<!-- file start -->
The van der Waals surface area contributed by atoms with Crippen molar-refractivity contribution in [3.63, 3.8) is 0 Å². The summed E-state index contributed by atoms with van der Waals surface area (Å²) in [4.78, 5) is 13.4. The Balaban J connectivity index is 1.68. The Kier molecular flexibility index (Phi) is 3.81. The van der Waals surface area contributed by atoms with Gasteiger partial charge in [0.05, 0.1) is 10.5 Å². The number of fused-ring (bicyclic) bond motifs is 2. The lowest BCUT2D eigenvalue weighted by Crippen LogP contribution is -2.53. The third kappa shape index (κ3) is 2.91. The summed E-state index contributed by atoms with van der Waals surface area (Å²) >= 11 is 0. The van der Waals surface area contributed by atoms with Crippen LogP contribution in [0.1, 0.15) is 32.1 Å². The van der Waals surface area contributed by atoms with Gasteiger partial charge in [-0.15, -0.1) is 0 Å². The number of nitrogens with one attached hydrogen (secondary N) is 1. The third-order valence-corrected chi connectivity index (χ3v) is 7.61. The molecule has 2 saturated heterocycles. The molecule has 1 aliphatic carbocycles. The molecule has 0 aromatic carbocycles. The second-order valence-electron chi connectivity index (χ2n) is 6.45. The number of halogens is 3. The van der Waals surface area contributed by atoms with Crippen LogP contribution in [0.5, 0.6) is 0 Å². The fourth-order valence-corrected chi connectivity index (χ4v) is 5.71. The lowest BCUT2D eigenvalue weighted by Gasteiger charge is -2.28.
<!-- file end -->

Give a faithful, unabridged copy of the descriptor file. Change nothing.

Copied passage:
The van der Waals surface area contributed by atoms with Crippen molar-refractivity contribution in [3.63, 3.8) is 0 Å². The summed E-state index contributed by atoms with van der Waals surface area (Å²) in [4.78, 5) is 13.4. The Balaban J connectivity index is 1.68. The Kier molecular flexibility index (Phi) is 3.81. The van der Waals surface area contributed by atoms with Gasteiger partial charge in [0.05, 0.1) is 10.5 Å². The number of fused-ring (bicyclic) bond motifs is 2. The lowest BCUT2D eigenvalue weighted by Crippen LogP contribution is -2.53. The third kappa shape index (κ3) is 2.91. The summed E-state index contributed by atoms with van der Waals surface area (Å²) >= 11 is 0. The van der Waals surface area contributed by atoms with Crippen LogP contribution in [0.1, 0.15) is 32.1 Å². The van der Waals surface area contributed by atoms with Gasteiger partial charge in [-0.15, -0.1) is 0 Å². The number of nitrogens with one attached hydrogen (secondary N) is 1. The third-order valence-corrected chi connectivity index (χ3v) is 7.61. The molecule has 2 saturated heterocycles. The molecule has 1 aliphatic carbocycles. The molecule has 0 aromatic carbocycles. The second-order valence-electron chi connectivity index (χ2n) is 6.45. The number of halogens is 3. The van der Waals surface area contributed by atoms with Crippen LogP contribution in [0.5, 0.6) is 0 Å². The fourth-order valence-corrected chi connectivity index (χ4v) is 5.71. The lowest BCUT2D eigenvalue weighted by Gasteiger charge is -2.28.